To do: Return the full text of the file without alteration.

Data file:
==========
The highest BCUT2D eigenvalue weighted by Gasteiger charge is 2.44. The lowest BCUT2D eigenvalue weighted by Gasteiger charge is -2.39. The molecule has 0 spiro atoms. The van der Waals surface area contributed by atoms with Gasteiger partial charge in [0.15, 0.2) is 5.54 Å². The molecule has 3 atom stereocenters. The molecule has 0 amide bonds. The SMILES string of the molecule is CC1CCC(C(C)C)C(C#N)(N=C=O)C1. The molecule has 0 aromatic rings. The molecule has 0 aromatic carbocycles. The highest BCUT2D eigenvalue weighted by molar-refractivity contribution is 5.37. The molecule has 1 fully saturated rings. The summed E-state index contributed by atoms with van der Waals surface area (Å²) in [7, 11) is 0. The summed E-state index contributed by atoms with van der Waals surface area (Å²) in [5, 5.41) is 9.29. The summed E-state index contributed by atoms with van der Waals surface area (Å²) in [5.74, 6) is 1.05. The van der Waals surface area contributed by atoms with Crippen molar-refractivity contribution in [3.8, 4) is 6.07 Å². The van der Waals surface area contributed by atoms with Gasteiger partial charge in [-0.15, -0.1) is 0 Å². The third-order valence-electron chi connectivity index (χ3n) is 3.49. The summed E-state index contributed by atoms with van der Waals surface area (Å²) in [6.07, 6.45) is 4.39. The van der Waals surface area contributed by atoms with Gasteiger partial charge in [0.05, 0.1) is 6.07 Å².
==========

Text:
The highest BCUT2D eigenvalue weighted by Gasteiger charge is 2.44. The lowest BCUT2D eigenvalue weighted by Gasteiger charge is -2.39. The molecule has 0 spiro atoms. The van der Waals surface area contributed by atoms with Gasteiger partial charge in [0.15, 0.2) is 5.54 Å². The molecule has 3 atom stereocenters. The molecule has 0 amide bonds. The SMILES string of the molecule is CC1CCC(C(C)C)C(C#N)(N=C=O)C1. The molecule has 0 aromatic rings. The molecule has 0 aromatic carbocycles. The highest BCUT2D eigenvalue weighted by molar-refractivity contribution is 5.37. The molecule has 1 fully saturated rings. The summed E-state index contributed by atoms with van der Waals surface area (Å²) in [7, 11) is 0. The summed E-state index contributed by atoms with van der Waals surface area (Å²) in [5, 5.41) is 9.29. The summed E-state index contributed by atoms with van der Waals surface area (Å²) in [5.74, 6) is 1.05. The van der Waals surface area contributed by atoms with Crippen molar-refractivity contribution in [3.8, 4) is 6.07 Å². The van der Waals surface area contributed by atoms with Gasteiger partial charge in [-0.15, -0.1) is 0 Å². The third-order valence-electron chi connectivity index (χ3n) is 3.49. The summed E-state index contributed by atoms with van der Waals surface area (Å²) in [6.07, 6.45) is 4.39. The van der Waals surface area contributed by atoms with Gasteiger partial charge in [0.05, 0.1) is 6.07 Å².